Saturday, July 2, 2022

WATCH: Biden, First Lady visit memorial at Uvalde Elementary School

UVALDE, Texas ( Associated Press) — President Joe Biden and First Lady Jill Biden are hoping to comfort a town stricken by grief and anger when they visit families affected by the mass shooting at a Texas elementary school that saw 19 students and two Teachers were killed.

Uvalde’s visit on Sunday is Biden’s second visit in as many weeks to bring comfort to the grieving community following the staggering loss. On May 17, he visited Buffalo, New York, to meet the families of victims and condemn white supremacy, following the killing of 10 black people in a supermarket by a shooter advocating the racist “replacement theory”. were in

Watch the moment in the player above.

The shootings and subsequent events in Texas and New York have highlighted the country’s strong divisions and its inability to build a consensus on action to reduce gun violence.

“Evil came in that elementary school classroom in Texas, in that grocery store in New York, in a lot of places where innocent people have died,” Biden said in a commencement speech at the University of Delaware on Saturday. “We have to stand strong. We must stand strong. I know we can’t outlaw tragedy, but we can make America safer.”

Biden was to visit a temporary memorial outside Robb Elementary School before attending mass at a local Catholic church. The White House said he was scheduled to meet privately with family members at a community center and then with first responders at a local airport before returning to Washington. He was not expected to make any formal comments.

Mackinzie Hinojosa, whose cousin Elijah Torres was killed on Tuesday, said she respected Biden’s decision to mourn with the people of Uvalde.

“It’s more than mourning,” she said. “We want change. We want action. This is something that happens over and over again. Mass shootings happen. It’s on the news. People cry. Then it’s gone. Nobody cares. And then.” It happens. And then.”

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“If there’s anything I can tell Joe Biden, as it is, just to respect our community while he’s here, and I’m sure he will,” she said. “But we need change. We need to do something about it.”

Biden’s visit comes amid growing scrutiny of the police’s response to the shooting. Officials revealed on Friday that students and teachers repeatedly pleaded with 911 operators for help, while a police commander told more than a dozen officers to wait in a hallway. Officials said the commander believed the suspect was locked inside an adjacent orbit and there was no longer an active attack.

The revelation caused more grief and raised new questions about whether more lives were lost because officers did not act swiftly to stop the gunman, who was eventually killed by Border Patrol tactical officers.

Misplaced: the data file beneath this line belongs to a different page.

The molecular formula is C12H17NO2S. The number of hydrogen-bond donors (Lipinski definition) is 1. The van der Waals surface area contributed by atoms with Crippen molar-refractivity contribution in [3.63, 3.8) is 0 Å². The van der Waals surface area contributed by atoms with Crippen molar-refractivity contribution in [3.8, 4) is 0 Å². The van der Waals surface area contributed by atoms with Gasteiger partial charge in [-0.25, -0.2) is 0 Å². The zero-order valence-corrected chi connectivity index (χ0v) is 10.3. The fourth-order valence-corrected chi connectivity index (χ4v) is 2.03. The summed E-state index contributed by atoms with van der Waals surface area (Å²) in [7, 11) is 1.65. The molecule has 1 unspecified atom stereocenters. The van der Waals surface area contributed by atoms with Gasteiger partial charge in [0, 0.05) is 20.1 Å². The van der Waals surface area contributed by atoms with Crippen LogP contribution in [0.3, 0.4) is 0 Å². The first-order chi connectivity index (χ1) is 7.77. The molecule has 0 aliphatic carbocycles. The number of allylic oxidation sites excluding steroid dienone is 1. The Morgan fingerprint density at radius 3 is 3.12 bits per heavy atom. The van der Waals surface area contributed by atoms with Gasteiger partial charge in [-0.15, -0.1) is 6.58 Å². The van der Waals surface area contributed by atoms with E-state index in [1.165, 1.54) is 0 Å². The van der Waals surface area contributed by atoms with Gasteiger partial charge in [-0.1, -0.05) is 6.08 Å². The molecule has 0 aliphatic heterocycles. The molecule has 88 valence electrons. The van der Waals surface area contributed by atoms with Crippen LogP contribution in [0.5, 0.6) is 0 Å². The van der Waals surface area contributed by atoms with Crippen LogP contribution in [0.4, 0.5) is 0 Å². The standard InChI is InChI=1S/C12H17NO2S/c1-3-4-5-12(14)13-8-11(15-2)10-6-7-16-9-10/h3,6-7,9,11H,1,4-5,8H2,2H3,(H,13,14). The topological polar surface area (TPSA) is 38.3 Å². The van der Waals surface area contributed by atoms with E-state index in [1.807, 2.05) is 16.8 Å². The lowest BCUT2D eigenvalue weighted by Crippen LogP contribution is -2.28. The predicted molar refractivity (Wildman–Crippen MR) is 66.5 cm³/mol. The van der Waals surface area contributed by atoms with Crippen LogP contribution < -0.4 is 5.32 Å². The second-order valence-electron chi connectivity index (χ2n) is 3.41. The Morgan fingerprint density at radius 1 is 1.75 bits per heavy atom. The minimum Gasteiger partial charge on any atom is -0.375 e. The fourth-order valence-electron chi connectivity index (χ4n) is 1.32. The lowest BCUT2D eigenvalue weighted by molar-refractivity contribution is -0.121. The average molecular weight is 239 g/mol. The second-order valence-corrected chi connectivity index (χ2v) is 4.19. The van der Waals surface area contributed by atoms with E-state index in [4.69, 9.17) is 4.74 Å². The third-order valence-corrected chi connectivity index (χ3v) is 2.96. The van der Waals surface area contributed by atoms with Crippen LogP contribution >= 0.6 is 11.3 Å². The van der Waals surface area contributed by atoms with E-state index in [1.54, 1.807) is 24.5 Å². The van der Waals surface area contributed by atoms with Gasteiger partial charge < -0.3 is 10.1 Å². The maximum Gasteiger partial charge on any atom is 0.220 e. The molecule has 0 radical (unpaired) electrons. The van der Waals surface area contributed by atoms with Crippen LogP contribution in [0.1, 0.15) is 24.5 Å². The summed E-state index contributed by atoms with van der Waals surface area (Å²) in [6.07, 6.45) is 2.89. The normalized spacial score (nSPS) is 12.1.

“It’s easy to point fingers at the moment,” said Uvalde County Commissioner Ronnie Garza on CBS’s “Face the Nation.” “Our community needs to focus on healing right now.”

Officials have said the shooter had legally purchased two guns shortly before the school attack: an AR-style rifle on May 17 and another on May 20. He was only 18 years old, he was allowed to buy weapons under federal law.

Biden said on Saturday that something had to change in response to the attack.

“I call on all Americans at this time to join hands and make your voices heard, to work together to make this nation what it can and should be,” Biden said. “I know we can do it. We’ve done it before.”

Hours after the shooting, Biden had made a passionate plea for additional gun control legislation, asking: “When will we stand in front of the gun lobby, in the name of God? Why are we willing to live with this carnage? Why do we let this happen?”

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Over the years, Biden has been involved in the gun control movement’s most notable successes, such as the 1994 assault weapons ban, and its most troubling disappointments, including the new massacre following the 2012 massacre at Sandy Hook Elementary School in Newtown. Failure to pass legislation is also included. , Connecticut.

As president, Biden has tried to address gun violence through executive orders. He now has few new options, but given Washington’s sharp divisions over gun control legislation, executive action may be best for the president.

In Congress, members of a bipartisan group of senators were negotiating over the weekend to see if they could reach a modest inclusion on gun safety legislation after a decade of mostly unsuccessful attempts.

Encourage state “red flag” laws to keep guns out of the hands of people with mental health issues, as well as address school safety and mental health resources, said Sen. Chris Murphy, who is leading the effort.

While there isn’t enough support from Republicans in Congress for comprehensive gun safety proposals popular with the public, including a weapons ban or universal background checks on gun purchases, Murphy, D-Conn, told ABC’s “This Week” that These other considerations are “not unimportant.”

The group will meet again this week under a 10-day deadline to strike a deal.

“There are more Republicans interested in talking about finding a way forward this time,” said Murphy, who represented the Newtown area as a congressman at the time of the Sandy Hook shooting. “And, finally, may my heart be broken, I’m at the table with more Republicans and Democrats right now than ever before.”

Associated Press Congressional Correspondent Lisa Mascaro in Washington and Associated Press Video Journalist Robert Bumstead in Uvalde, Texas contributed to this report.

Nation World News Desk
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